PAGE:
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ARS Home » Southeast Area » Athens, Georgia » U.S. National Poultry Research Center » Exotic & Emerging Avian Viral Diseases Research » Research » Publications at this Location » Publication #308512

Research Project: Intervention Strategies to Control and Prevent Disease Outbreaks Caused by Avian Influenza and Other Emerging Poultry Pathogens

Location: Exotic & Emerging Avian Viral Diseases Research

Title: Impact of vaccination on infection with Vietnam H5N1 high pathogenicity avian influenza virus in hens and the eggs they lay

Author
item BERTRAN, KATERI - Non ARS Employee
item Moresco, Kira
item Swayne, David

Submitted to: Vaccine
Publication Type: Peer Reviewed Journal
Publication Acceptance Date: 1/21/2015
Publication Date: 3/10/2015
Publication URL: http://handle.nal.usda.gov/10113/60565
Citation: Bertran, K., Moresco, K.A., Swayne, D.E. 2015. Impact of vaccination on infection with Vietnam H5N1 high pathogenicity avian influenza virus in hens and the eggs they lay. Vaccine. 33(11):1324-1330.

Interpretive Summary: High pathogenicity avian influenza virus (HPAIV) infections in chickens negatively impact egg production and cause egg contamination. Sham, inactivated H5N1 Once (1X-Vax) or Twice (2X-Vax) vaccinated adult hens were challenged with Asian H5N1 HPAIV (A/chicken/Vietnam/NCVD-675/2011). Sham-vaccinated layers experienced 83% mortality within 3 days post-challenge and laid soft and thin-shelled eggs. Virus was recovered from oral swabs and in 45% of the eggs from eggshell surface (27%), yolk (18%), and albumin (36%). Very high titers of virus were recovered from all segments of the oviduct and ovary, and histopathological changes indicative of HPAIV infection were observed in all sections of the reproductive tract. On the contrary, 1X- and 2X-Vax challenged hens survived infection, continued laying eggs throughout the observation period, and had significantly lower number of contaminated eggs and virus quantity in them as compared to sham-vaccinated hens. Double immunization provided optimal serological protection against HPAIV compared to single immunization. The current study demonstrated that AIV infections caused by Asian H5N1 variants can be effectively controlled by either double or single homologous vaccination.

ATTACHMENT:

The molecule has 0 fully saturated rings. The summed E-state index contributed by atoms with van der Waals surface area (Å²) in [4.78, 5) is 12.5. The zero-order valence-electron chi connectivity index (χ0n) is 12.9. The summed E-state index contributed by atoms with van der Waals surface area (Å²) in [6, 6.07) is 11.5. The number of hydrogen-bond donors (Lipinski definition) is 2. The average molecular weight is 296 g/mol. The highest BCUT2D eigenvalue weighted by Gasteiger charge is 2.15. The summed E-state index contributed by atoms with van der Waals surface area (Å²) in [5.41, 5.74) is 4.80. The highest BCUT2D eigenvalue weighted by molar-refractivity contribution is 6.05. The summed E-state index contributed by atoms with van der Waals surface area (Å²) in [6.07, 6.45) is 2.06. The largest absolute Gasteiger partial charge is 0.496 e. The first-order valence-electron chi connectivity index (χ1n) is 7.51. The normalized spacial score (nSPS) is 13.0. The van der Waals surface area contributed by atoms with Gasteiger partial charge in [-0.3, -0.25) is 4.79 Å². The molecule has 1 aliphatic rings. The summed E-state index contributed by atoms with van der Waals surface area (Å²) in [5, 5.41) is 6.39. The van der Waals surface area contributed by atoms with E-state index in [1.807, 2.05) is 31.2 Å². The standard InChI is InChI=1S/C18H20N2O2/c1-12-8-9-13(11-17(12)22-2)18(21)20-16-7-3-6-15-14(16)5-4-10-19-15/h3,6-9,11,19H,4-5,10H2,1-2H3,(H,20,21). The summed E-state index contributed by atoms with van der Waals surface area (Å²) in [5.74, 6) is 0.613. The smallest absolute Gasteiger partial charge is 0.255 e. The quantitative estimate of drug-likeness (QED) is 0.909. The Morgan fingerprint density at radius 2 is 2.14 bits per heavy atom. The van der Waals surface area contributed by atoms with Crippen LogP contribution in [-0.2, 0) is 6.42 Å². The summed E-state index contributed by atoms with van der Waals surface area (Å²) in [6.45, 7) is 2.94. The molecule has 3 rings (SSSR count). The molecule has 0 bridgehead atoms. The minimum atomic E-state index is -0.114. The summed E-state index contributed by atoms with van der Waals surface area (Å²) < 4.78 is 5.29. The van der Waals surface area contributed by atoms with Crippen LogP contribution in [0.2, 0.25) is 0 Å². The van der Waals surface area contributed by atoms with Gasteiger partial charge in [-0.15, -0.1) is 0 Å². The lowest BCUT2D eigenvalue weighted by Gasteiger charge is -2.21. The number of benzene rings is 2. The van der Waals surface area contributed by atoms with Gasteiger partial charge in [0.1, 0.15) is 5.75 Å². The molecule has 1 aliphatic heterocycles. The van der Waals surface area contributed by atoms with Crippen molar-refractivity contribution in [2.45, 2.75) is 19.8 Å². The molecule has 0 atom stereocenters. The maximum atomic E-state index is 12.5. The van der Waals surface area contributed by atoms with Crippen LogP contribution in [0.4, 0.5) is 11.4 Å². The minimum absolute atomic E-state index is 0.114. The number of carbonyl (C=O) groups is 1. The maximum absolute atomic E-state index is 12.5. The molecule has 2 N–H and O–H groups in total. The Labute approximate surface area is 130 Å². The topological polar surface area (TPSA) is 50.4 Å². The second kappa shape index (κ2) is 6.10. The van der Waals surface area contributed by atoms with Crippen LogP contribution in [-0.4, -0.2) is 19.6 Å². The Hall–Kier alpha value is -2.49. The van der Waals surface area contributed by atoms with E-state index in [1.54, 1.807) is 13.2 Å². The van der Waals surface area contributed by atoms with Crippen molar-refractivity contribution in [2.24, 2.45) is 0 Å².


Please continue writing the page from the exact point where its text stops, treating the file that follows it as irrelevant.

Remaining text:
Technical Abstract: High pathogenicity avian influenza virus (HPAIV) infections in chickens decrease egg production and eggs that are laid contain HPAIV. Vaccination once or twice was examined as a way to protect chickens from Vietnamese H5N1 HPAIV. Eighty-three percent of hens without vaccination died within 3 days after HPAIV challenge; laid soft and thin-shelled eggs; and virus was recovered from eggshell, inside eggs, and from the oviduct and ovary. By comparison, vaccinated hens survived, continued laying eggs, and had fewer HPAIV contaminated eggs and such eggs had less virus. The current study demonstrated that H5N1 HPAIV infections can be effectively controlled by either single or double vaccination.